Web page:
In Pangandaran the only option to buy train tickets is at the supermarket. The Indomarket (sort of 7Eleven) sells train tickets, but the intended PC does not allows to enter letters in the passport number. Fifteen minutes later, we managed to explain the issue and the ticket system at the checkout counter seems to accept letters. Getting a train ticket at the railway station is not as straight forward as it might seem. First you fill out a form with directions, dates, which class and personal data. At the counter you exchange the form for a voucher with code and pay your ticket. Finally you have to print the actual ticket yourself at a designated Terminal, quite cumbersome to say the least.
In the early evening we arrive in Yogyakarta, the cultural capital of Java. We spend an hour trying to find a nice place to sleep and make plans to visit the amazing temples of Borobudur and Prambanan. The city itself is really worth a visit as well. We visit the water palace, the kraton and the Vredeburg, but mainly look forward to Borobudur. To get a chance to see a magnificent sunrise, we arrange transport to the temple and are picked up at half past four, but do not get to see the sun: there is fog all over the place! But we are well on time at the temple to beat the crowds.
The Buddhist monument is giant and decorated from the bottom to the top with countless detailed reliefs and statues. In order to let the dimensions of the temple sink in, circumnavigate the structure before admiring it level after level, slowly heading for the top. The pre-dreaded crowds are really not that bad and even a few nice pictures can be made without any visitors spoiling the background. The 1200-year-old temple was rediscovered in 1815 by the men of – there he is again – Sir Stamford Raffles, swallowed by jungle and ash from the surrounding volcanoes. The building has been restored several times over the years and is now one of the most important attractions on Java.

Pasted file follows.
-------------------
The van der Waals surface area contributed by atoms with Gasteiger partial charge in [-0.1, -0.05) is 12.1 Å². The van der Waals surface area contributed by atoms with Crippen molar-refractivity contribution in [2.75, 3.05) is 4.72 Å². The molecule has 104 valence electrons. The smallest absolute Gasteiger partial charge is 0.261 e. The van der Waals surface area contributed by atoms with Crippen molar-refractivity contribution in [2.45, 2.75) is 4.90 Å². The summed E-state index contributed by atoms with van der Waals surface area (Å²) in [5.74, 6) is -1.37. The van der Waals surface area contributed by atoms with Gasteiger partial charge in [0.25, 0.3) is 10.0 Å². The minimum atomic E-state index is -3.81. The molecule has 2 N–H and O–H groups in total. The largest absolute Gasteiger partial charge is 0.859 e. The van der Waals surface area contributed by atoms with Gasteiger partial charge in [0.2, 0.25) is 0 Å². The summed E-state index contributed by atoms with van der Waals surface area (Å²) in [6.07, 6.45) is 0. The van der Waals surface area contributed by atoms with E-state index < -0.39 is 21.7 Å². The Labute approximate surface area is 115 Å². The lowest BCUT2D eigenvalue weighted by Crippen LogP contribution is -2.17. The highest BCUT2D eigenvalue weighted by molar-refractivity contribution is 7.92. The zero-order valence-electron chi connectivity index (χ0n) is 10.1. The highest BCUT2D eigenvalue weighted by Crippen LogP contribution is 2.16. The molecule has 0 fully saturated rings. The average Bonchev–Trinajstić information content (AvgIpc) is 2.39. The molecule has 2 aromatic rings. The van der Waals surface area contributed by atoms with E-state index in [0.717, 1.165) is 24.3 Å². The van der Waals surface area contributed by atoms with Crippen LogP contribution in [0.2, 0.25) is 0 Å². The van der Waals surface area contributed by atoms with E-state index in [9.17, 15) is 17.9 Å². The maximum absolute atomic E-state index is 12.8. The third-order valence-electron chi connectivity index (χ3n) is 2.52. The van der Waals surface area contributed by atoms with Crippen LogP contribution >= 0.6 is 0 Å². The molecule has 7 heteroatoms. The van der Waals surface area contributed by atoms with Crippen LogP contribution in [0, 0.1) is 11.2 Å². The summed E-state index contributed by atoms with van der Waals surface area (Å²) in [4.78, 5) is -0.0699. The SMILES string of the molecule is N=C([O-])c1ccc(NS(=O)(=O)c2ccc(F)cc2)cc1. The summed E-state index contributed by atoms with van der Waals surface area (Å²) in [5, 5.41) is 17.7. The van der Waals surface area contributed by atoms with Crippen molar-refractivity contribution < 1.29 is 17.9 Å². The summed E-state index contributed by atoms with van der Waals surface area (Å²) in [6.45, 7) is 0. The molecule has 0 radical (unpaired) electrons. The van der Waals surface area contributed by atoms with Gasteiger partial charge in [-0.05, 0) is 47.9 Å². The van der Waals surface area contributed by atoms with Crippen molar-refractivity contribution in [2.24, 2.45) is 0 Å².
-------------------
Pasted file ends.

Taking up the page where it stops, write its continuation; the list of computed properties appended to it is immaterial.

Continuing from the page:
The next day we ride a local bus to the temple complex of Prambanan. When we approach the largest Candi’s (Hindu temple) through the surrounding park, we are impressed by the sheer size and atmosphere. Apparently we prefer the less perfect state of the temples and ruins over the perfectly restored Borobudur. The eight largest and most important temples are dedicated to the most important gods and their animals. Around the great temples are 244 small temples, most of which have not withstood the test of time and there is just a large pile of stones left. A few small temples have been restored in their original state so to create e a good impression of how the complex must have looked like.
The northernmost temples have an Indiana Jones-like appearance and are apparently skipped by visitors who have booked a tour. We wander around for a while to find here the most beautiful details and large dark rooms inside the temples. All in all Borobudur remains the real ‘must see’, but in the end we spent almost three times longer discovering Prambanan and its surrounding remains.
After traveling around Java for more than three weeks, it is time to pick up our luggage in Semarang. Because the ride to Semarang takes only three hours, we opt for the cheap bus instead of a comfortable train journey, but eventually arrive in Semarang after almost seven hours. Fortunately, the backpack is still in the same spot where we left it and we can continue our journey towards Solo.